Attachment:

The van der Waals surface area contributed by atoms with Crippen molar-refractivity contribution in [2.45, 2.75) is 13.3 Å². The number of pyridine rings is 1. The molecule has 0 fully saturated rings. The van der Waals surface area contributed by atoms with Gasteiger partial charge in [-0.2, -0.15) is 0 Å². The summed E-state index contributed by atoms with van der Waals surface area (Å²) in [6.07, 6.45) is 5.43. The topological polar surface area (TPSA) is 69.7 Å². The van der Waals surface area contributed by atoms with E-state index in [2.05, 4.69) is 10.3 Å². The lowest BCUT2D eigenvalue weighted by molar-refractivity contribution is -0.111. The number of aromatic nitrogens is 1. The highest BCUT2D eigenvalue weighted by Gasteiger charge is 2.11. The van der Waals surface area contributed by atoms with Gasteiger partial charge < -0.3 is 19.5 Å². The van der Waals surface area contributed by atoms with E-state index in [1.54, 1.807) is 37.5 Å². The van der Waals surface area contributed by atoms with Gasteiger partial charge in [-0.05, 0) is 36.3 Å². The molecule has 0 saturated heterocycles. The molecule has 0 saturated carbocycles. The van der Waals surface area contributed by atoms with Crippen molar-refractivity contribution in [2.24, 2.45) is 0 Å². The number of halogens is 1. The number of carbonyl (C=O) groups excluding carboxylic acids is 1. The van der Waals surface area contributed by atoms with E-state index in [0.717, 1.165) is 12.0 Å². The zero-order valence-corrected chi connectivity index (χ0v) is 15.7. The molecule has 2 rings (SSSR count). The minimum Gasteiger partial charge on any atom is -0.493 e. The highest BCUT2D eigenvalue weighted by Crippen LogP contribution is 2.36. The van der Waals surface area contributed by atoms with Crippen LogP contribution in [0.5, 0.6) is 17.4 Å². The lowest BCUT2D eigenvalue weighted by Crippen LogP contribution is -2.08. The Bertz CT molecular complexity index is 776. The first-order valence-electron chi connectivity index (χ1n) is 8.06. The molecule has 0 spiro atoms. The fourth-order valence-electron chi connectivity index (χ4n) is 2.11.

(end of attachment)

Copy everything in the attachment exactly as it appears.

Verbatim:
The van der Waals surface area contributed by atoms with Crippen molar-refractivity contribution in [2.45, 2.75) is 13.3 Å². The number of pyridine rings is 1. The molecule has 0 fully saturated rings. The van der Waals surface area contributed by atoms with Gasteiger partial charge in [-0.2, -0.15) is 0 Å². The summed E-state index contributed by atoms with van der Waals surface area (Å²) in [6.07, 6.45) is 5.43. The topological polar surface area (TPSA) is 69.7 Å². The van der Waals surface area contributed by atoms with E-state index in [2.05, 4.69) is 10.3 Å². The lowest BCUT2D eigenvalue weighted by molar-refractivity contribution is -0.111. The number of aromatic nitrogens is 1. The highest BCUT2D eigenvalue weighted by Gasteiger charge is 2.11. The van der Waals surface area contributed by atoms with Gasteiger partial charge < -0.3 is 19.5 Å². The van der Waals surface area contributed by atoms with E-state index in [1.54, 1.807) is 37.5 Å². The van der Waals surface area contributed by atoms with Gasteiger partial charge in [-0.05, 0) is 36.3 Å². The molecule has 0 saturated heterocycles. The molecule has 0 saturated carbocycles. The van der Waals surface area contributed by atoms with Crippen molar-refractivity contribution in [2.24, 2.45) is 0 Å². The number of halogens is 1. The number of carbonyl (C=O) groups excluding carboxylic acids is 1. The van der Waals surface area contributed by atoms with E-state index in [0.717, 1.165) is 12.0 Å². The zero-order valence-corrected chi connectivity index (χ0v) is 15.7. The molecule has 2 rings (SSSR count). The minimum Gasteiger partial charge on any atom is -0.493 e. The highest BCUT2D eigenvalue weighted by Crippen LogP contribution is 2.36. The van der Waals surface area contributed by atoms with Crippen LogP contribution in [0.5, 0.6) is 17.4 Å². The lowest BCUT2D eigenvalue weighted by Crippen LogP contribution is -2.08. The Bertz CT molecular complexity index is 776. The first-order valence-electron chi connectivity index (χ1n) is 8.06. The molecule has 0 spiro atoms. The fourth-order valence-electron chi connectivity index (χ4n) is 2.11.